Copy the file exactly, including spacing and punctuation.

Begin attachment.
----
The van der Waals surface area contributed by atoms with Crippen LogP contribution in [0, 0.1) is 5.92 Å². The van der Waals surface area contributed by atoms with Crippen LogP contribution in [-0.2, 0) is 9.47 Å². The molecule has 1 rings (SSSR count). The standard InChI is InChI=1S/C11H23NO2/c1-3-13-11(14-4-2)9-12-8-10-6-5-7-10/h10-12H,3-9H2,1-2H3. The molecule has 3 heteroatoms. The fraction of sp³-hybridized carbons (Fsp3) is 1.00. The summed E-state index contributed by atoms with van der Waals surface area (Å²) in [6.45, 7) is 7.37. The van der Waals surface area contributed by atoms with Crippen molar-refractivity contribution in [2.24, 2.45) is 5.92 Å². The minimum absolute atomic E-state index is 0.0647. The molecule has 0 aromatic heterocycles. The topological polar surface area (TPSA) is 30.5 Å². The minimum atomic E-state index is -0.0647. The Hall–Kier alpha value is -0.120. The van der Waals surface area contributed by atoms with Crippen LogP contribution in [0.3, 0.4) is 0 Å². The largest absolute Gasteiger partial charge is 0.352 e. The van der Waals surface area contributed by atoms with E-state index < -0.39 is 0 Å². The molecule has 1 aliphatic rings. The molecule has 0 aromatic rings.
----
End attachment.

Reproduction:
The van der Waals surface area contributed by atoms with Crippen LogP contribution in [0, 0.1) is 5.92 Å². The van der Waals surface area contributed by atoms with Crippen LogP contribution in [-0.2, 0) is 9.47 Å². The molecule has 1 rings (SSSR count). The standard InChI is InChI=1S/C11H23NO2/c1-3-13-11(14-4-2)9-12-8-10-6-5-7-10/h10-12H,3-9H2,1-2H3. The molecule has 3 heteroatoms. The fraction of sp³-hybridized carbons (Fsp3) is 1.00. The summed E-state index contributed by atoms with van der Waals surface area (Å²) in [6.45, 7) is 7.37. The van der Waals surface area contributed by atoms with Crippen molar-refractivity contribution in [2.24, 2.45) is 5.92 Å². The minimum absolute atomic E-state index is 0.0647. The molecule has 0 aromatic heterocycles. The topological polar surface area (TPSA) is 30.5 Å². The minimum atomic E-state index is -0.0647. The Hall–Kier alpha value is -0.120. The van der Waals surface area contributed by atoms with Crippen LogP contribution in [0.3, 0.4) is 0 Å². The largest absolute Gasteiger partial charge is 0.352 e. The van der Waals surface area contributed by atoms with E-state index < -0.39 is 0 Å². The molecule has 1 aliphatic rings. The molecule has 0 aromatic rings.